Moscow Water Dog
About Moscow Water Dog
If you’ve never heard of the Moscow Water Dog, you’re not alone. Not only was this breed never bred in significant numbers, but it is said to be currently extinct. Developed from familiar breeds like the Newfoundland and the Caucasian Shepherd Dog, this breed had great potential. Unfortunately, it failed to live up to that potential and, as a result, was never fully developed.
Developed from familiar breeds like the Newfoundland and the Caucasian Shepherd Dog, the Moscow Water Dog is a rare breed.
The Moscow Water Dog is an extinct breed that was last seen sometime during the 1980s. The breed was commissioned by the Russian government and developed by the Russian Navy in an attempt to create the ultimate rescue dog. By combining the Newfoundland, the Caucasian Shepherd Dog, and the East European Shepherd, the Russian Navy succeeded in creating a large breed with a heavy double coat that could withstand rough weather and cold water. Unfortunately, the dog also had an aggressive nature and was more inclined to bite drowning victims than to rescue them. As such, the Russian Navy scrapped the breeding program and the breed went extinct sometime during the 1980s.
Related: Top 11 Snuffle Mats For Dogs
The Moscow Water Dog was bred from the Newfoundland, the Caucasian Shepherd Dog, and the East European Shepherd.
Were the Moscow Water Dog still in existence, he would require a high-quality dog food formulated for large and giant breeds. As a rescue dog, this breed only has moderate exercise requirements and energy levels, so an active or working formula would not likely be necessary.
Though the Moscow Water Dog was developed from a number of intelligent breeds, it is likely that he was very difficult to train.
Though the Moscow Water Dog was developed from a number of intelligent breeds, it is likely that he was very difficult to train. With his aggressive nature, it is possible that he also had a tendency toward independence and dominance. This breed would have required an experienced dog owner and a firm hand in leadership and authority in order to curb his aggressive tendencies. Even the Russian Navy was not able to counteract these tendencies, however, so it is possible that no amount of training would have turned the Moscow Water Dog into a family-friendly pet.
Related: Top 15 Toys for Clean Dog Teeth
Because the Moscow Water Dog no longer exists, it is difficult to provide details about his size. Based on his breeding, however, it is likely that he stood somewhere between 26 and 30 inches and weighed over 100 pounds at maturity.
The Moscow Water Dog was bred from the Newfoundland and several European shepherds. The Newfoundland is one of the gentlest, most family-friendly breeds out there. Unfortunately, the European shepherds used in the crossing are not known for their gentility. The Caucasian Shepherd Dog is a very large, aggressive breed prone to dog-aggression and known for snapping at strangers and anyone they perceive as a threat. The Newfoundland’s gentle nature did not win out against the Caucasian Shepherd Dog’s poor temperament and the Moscow Water Dog became known as an aggressive, unfriendly breed. This is what led the Russian Navy to halt its development.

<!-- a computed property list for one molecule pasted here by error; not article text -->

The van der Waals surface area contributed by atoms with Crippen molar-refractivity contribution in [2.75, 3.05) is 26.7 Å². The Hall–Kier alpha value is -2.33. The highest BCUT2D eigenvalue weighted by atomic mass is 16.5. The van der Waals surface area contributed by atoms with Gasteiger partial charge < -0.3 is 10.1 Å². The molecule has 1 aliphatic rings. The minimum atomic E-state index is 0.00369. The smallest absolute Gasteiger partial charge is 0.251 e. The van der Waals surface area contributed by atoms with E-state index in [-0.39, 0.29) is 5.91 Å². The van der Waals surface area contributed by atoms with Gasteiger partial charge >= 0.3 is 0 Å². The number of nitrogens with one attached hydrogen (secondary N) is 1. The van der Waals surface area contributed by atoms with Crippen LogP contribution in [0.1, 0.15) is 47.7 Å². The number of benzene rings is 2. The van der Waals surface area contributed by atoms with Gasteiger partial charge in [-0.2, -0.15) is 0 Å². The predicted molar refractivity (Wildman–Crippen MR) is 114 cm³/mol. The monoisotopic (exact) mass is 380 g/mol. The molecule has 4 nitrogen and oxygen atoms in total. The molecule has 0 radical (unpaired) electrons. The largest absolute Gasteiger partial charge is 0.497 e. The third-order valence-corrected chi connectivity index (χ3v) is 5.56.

Common Health Problems
The Moscow Water Dog was only developed for a short time, so there is no concrete information about health problems affecting the breed. Due to his size, however, he was likely prone to musculoskeletal issues such as hip and elbow dysplasia as well as gastric torsion or bloat. With Newfoundland blood in his pedigree, cardiovascular problems, Addison’s disease, and hypothyroidism are also possible. The Caucasian Shepherd Dog is also affected by heart problems and musculoskeletal issues, though they are generally healthy. This breed is also likely to have been at-risk for obesity.
The average lifespan for the Moscow Water Dog was probably between 8 and 12 years.
Bred from the Newfoundland and the Caucasian Shepherd Dog, the Moscow Water Dog likely had moderate needs for exercise. This breed was developed for rescue, so he would need to have some degree of stamina, but he was not likely to be highly active in the home environment.
No amount of training would have turned the Moscow Water Dog into a family-friendly pet.
The Moscow Water Dog is no longer in existence, so it is not recognized by the AKC. Considering that it was developed by the Russian Navy, had it been fully developed it would have likely been recognized by the Russian Kynological Federation (RKF) and the national Russian FCI member association.
Bred for water rescue, the Moscow Water Dog likely had a thick double coat to protect him from cold water. Like the Newfoundland, the primary color for this breed was dark brown to black and they were likely heavy shedders as well.
The average litter size for the Moscow Water Dog is unknown because its development was so short-lived. Based on the breed’s size and pedigree, however, it is likely that the average litter size would have been between 4 and 12 puppies. Being a large or giant breed, the Moscow Water Dog probably also took up to 2 years to reach his full size and growth would have needed to be controlled through careful feeding to avoid predisposing the puppy to musculoskeletal issues in adulthood.
Photo credit: Igor Stomakhin/Shutterstock
Kate Barrington is the loving owner of two cats (Bagel and Munchkin) and a noisy herd of guinea pigs. Having grown up with golden retrievers, Kate has a great deal of experience with dogs but labels herself a lover of all pets. Having received a Bachelor's degree in English, Kate has combined her love for pets and her passion for writing to create her own freelance writing business, specializing in the pet niche.
More by Kate Barrington